Sunday, April 15, 2007

WORLD CUP DIARY: Day Out at Foul Bay

Foul Bay isn't very appropriately named. It is totally tranquil. Blue sea. Waves that on the whole stay away from you. Fine white sand. Trees. Some intimidating rocky cliffs a slight distance away. On the whole, it's the sort of place American teenagers spend the first few days before inviting the wrath of strange creatures and spirits in B-grade thrillers.

And it's at the Foul Bay beach that the Barbados Tourism Authority had arranged for us hard-working foreign journalists to have a spot of fun. Fun in the form of beach cricket. The idea was that a team of 13-14 foreign journalists would get together a form a team called 'Media Moguls' that would play the 'Bajan Legends', which would have true legends like Joel Garner and a few non-entities like Carlisle Best and Roland Holder. Or so we were told.

None of the legends eventually turned up, and neither did the non-entities. Garner did make a guest appearance after repeated calls from the organisers, but left in 10 minutes. But the journalists turned up in hordes, and were eventually broken up into three teams - the Moguls, the Legends and the Mount Gay Rum team. A serious carpet-like pitch was readied for us, because while playing cricket in the sand is fun, it's difficult to have a full-fledged match.

The beer had been stacked up beyond the boundary along the cover-point region, and the barbecue had been set up around thirdman. Tent-like sheds for the non-cricketers to idle in was around extra cover, and a small stage had also been erected, which started the Calypso going just before we were to start the first match, and like at the World Cup, the music came on each time a wicket fell or an over was bowled. The leg side had to be kept vacant for the waves to have their game and for the sixes to be hit. Needless to say, we also had a commentator, a typically funny Bajan gent.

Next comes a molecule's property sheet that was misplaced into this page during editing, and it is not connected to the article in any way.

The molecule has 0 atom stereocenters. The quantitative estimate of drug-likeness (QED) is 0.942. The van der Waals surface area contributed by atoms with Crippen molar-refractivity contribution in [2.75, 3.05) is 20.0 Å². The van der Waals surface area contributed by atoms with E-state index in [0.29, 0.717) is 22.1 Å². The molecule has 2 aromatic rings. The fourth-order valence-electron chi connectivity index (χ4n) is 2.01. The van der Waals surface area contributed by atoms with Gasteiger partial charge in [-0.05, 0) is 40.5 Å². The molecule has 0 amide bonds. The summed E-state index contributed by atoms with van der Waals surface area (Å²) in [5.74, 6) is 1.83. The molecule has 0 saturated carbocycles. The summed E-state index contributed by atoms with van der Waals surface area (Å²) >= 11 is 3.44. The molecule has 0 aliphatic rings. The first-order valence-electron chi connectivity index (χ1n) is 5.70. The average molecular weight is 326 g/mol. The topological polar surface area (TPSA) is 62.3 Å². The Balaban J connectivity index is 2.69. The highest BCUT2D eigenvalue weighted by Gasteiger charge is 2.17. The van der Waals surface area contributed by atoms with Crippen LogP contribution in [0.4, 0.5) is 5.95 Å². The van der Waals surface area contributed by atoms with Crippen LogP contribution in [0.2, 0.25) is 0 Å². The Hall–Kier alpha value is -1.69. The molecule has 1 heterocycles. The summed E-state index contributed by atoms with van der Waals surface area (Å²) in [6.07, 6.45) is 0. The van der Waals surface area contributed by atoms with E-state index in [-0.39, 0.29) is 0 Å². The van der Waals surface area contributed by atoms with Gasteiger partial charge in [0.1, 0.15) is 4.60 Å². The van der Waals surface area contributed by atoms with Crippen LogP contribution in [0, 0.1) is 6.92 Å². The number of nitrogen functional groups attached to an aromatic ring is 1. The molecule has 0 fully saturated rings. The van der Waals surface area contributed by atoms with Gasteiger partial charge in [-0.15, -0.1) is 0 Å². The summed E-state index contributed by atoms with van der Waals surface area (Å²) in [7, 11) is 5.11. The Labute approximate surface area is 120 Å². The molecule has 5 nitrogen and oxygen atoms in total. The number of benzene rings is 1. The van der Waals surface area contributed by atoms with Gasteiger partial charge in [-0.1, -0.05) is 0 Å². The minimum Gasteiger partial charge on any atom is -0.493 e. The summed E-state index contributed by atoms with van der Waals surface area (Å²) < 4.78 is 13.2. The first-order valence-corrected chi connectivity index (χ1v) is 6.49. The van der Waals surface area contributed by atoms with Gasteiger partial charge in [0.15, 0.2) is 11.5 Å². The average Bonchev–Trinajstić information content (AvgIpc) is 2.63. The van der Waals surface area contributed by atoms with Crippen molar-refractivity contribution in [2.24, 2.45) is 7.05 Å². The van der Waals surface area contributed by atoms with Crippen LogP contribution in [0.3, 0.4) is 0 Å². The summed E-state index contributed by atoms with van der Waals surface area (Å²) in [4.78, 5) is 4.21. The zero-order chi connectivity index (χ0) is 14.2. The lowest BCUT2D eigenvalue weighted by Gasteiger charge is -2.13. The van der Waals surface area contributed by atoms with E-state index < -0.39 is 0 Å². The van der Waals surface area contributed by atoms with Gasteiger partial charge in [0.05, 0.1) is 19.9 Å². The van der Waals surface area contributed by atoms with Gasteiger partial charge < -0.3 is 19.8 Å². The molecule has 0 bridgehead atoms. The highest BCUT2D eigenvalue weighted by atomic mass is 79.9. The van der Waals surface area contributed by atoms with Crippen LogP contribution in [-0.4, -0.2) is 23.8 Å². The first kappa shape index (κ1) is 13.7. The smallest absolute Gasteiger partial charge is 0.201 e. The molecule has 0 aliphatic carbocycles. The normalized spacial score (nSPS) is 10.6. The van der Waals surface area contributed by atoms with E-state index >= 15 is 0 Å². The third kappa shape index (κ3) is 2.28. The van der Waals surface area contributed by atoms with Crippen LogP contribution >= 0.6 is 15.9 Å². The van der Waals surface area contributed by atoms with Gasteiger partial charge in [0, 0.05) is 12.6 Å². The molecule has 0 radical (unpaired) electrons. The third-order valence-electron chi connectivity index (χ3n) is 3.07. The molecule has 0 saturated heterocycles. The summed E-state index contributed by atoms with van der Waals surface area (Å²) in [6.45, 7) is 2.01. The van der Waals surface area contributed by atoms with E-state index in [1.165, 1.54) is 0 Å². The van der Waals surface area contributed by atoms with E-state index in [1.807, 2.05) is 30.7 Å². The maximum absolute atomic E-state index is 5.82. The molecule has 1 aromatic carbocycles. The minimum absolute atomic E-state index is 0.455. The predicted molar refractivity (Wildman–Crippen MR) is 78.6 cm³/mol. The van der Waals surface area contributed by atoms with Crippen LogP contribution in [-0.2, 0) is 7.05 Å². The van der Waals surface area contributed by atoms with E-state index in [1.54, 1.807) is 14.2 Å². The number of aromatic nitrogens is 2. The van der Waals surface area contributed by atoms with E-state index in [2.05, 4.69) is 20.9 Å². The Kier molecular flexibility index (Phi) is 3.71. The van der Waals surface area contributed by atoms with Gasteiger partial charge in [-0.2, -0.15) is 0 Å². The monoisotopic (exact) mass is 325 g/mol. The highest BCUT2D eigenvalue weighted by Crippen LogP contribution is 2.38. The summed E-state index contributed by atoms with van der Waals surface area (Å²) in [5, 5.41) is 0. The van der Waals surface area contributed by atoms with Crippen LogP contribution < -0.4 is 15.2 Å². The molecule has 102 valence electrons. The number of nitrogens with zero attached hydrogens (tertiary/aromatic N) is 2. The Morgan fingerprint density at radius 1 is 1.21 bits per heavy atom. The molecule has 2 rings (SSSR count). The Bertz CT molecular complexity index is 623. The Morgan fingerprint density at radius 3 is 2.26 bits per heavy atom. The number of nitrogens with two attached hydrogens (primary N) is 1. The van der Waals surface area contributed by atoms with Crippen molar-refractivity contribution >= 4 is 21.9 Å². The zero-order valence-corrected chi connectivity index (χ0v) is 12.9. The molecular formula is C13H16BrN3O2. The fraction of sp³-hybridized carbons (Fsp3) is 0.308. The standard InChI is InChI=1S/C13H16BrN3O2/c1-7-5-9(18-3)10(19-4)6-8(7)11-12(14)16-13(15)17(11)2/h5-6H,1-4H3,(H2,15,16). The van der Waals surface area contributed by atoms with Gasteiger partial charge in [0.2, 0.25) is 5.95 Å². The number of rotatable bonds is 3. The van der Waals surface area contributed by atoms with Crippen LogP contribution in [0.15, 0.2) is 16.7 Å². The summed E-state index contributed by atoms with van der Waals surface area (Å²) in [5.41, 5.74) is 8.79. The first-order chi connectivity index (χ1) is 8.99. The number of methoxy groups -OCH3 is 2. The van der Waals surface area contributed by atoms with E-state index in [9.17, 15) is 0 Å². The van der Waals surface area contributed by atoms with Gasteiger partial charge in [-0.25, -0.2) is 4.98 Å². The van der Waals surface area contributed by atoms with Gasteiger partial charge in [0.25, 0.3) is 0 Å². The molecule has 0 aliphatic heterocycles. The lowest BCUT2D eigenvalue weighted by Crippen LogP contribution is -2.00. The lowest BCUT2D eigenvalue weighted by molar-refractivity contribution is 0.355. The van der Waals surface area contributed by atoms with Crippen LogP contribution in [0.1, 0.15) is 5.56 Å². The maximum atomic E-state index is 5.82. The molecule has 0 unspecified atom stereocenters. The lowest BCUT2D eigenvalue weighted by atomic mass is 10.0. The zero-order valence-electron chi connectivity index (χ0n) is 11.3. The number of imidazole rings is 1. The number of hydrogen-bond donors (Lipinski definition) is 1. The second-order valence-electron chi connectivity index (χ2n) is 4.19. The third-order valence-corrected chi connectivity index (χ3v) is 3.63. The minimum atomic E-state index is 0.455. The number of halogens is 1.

The game wasn't much and most of the people really were no good as cricketers. Having said that though, I managed a paltry seven while batting, so maybe a lot of people would be saying the same about me. But six of those seven runs came off one hit over mid-wicket and the single was a blind heave that ended up being an outside edge to point. But the wicketkeeping went well. A couple of stumpings and a catch was effected. For the record, Media Moguls (that's my team) lost by a few runs...though a lot of us felt that no one had kept score properly.

Anyway, the match was really incidental, as the trip - from the time we were picked up from the hotel around 12, to the climb-back-into-the-bus-with-aching-bones at around 6 - was really about having fun. And we certainly did have fun. The cricket was different, in that it was played on a Caribbean beach, where we have grown up knowing all serious West Indian legends have had a go. A lot of beer was had (six-seven bottles, though a friend suggests it was closer to 40) and a lot of chicken and fish was gobbled up. And when the Legends played the Mount Gay team, we also had a little dip in the sea.

So on the whole, a great day. What was originally meant to be for a story on 'beach cricket with the legends', turned out to be a day when the camera never came out of the bag.

Meeting Patrick Eagar
Well, that's not entirely correct. Because Patrick Eagar was there. And even though no West Indian cricket legend was around, Eagar, a legend in his own right, was. So I lined up an interview with him and thus the camera emergeth.

He is a really sweet elderly gentleman who has fascinating stories to tell about his own career and all the World Cups from 1975 downwards. He didn't play, but took a lot of shots of our game. And thus us journalists have now reached the same bracket as the great cricketers who feature in Eagar's films.